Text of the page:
Walking through a city anonymously and taking in how it feels to be lost in the crowd is a unique joy. Sadly, that cloak of urban invisibility is an impossible dream when your body is constantly up for loud, public appraisal by total strangers. This viral video demonstrating the frequency of street harassment was filmed in New York, but the streets of British towns and cities are by no means immune. “Nice arse, luv!” “Show us your tits!” “Hey babe, give us a smile!” Comments like this are a daily psychic drain for those on the receiving end of them; disproportionately women and LGBTQ people.
While a one-off comment could be dismissed as an inappropriate misstep of an errant opportunist, as the video clearly shows, this is about a global epidemic of entitled men (and it is mostly men) and the effect of their actions is cumulative, like a thousand tiny pin pricks.
Street harassment – living with it, discussing it, challenging it – comes with a side order of systematic disbelief. On our Hollaback London website we publish hundreds of stories of harassment, each of which is pinned to a map that shows exactly where in the city it happened. We also receive, like clockwork, comments on these stories suggesting that its author is paranoid, delusional or just straight up lying. You could almost hear the collective shout of ‘See – it really is this bad!’ as we surpassed a million views. In a world where women’s truths are constantly picked apart, where they must even resort to carrying mattresses through college campuses in protest, or changing their name three times to escape their rapist’s’ defenders, this video has power because it is proof.
It is proof that street harassment exists, proof that it happens with ridiculous frequency, and proof it is harmful, depressing and sometimes very, very scary. What it is definitely not proof of is the racist myth that harassers are predominantly black and latino. This is one snapshot into one day in New York, and cannot be an exhaustive representation of everyone’s experience. As other Hollaback organisers from Mumbai to South Korea to Belgium will attest to, people of every possible background and ethnicity harass, it is not a ‘cultural problem.’ I hope future videos can show this more clearly.
I set up Hollaback London with Julia Gray in 2010 after I’d been groped, grabbed, openly masturbated at, chased down streets and up stairs, and followed to my door one too many times. I can’t begin to count the verbal comments that have left me feeling humiliated and small, left with house keys jutting out between my knuckles. I’ve been harassed by bus drivers, shopkeepers, neighbours, bin men, groped at the Post Office and the GP surgery. Of course #notallmen harass, but if you’re a bloke, why not ask your female friends, your family or work colleagues about their experiences of harassment? Ask if she’s ever involuntarily braced herself when walking past a group of men on the street, and when you hear the answer, think carefully about whether you pointing out that you’re one of the good ones is really the first thing she needs to hear.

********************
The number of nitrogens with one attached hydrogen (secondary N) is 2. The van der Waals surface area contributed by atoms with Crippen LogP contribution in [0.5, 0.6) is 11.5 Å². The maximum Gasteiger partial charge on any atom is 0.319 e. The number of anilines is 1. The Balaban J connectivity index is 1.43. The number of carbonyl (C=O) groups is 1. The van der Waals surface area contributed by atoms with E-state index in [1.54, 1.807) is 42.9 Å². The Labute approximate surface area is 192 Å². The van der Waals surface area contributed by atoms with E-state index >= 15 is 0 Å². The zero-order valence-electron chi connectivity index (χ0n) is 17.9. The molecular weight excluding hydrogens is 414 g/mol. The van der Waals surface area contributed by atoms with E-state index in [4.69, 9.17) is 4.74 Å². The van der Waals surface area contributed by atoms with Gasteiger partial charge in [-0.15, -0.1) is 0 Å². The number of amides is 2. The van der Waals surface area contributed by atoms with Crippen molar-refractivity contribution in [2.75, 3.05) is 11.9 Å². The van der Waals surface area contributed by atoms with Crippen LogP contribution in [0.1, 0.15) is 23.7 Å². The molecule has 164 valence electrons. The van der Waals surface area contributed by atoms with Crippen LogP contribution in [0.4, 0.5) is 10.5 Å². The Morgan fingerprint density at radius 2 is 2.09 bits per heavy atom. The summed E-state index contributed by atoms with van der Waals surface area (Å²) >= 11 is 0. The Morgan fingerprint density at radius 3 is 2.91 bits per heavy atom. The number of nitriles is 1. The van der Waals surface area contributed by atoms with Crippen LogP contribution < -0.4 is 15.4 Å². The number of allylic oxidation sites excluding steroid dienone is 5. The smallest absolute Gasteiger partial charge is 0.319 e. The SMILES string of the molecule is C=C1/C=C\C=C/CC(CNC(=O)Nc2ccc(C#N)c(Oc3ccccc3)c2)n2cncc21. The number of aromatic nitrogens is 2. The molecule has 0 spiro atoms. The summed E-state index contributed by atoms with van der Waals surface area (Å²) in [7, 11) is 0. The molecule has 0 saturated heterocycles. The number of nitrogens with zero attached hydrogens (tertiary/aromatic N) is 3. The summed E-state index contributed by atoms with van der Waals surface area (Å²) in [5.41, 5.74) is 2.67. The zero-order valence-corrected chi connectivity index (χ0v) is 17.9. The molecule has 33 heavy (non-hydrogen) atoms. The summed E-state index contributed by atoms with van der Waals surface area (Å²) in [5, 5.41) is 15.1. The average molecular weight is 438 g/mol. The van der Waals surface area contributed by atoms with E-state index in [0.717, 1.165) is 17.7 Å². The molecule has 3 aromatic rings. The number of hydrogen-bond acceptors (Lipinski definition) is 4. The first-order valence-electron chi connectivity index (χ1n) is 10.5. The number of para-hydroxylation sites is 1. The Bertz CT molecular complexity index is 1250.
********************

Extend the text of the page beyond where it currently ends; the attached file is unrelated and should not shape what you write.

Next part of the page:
This needs to be the start of a long overdue conversation about what we can do to challenge behaviour that leaves so many people angry and afraid, every day. Talking to strangers is not and should not be a crime, of course, but threatening a woman with physical violence under the false guise of a supposed ‘compliment’ must be re-evaluated as socially unacceptable. Giving everyone the knowledge that they will be believed if they choose to report something illegal is crucial – as much ‘physical’ harassment is actually an offence under the 2003 Sexual Offences Act. That said, long-term solutions will focus less on legal punishments and more on social and cultural shifts. Let’s start with taking collective responsibility as bystanders. An example? Next time you see someone being made to feel uncomfortable on the street, try asking them for the time. This gives them an ‘out’ in a discrete way, it puts you at no risk whilst interrupting the harasser and making them aware they are being watched. Tiny action; big difference.
Originally published here on Thursday 30 October (in The i print edition and Independent Voices online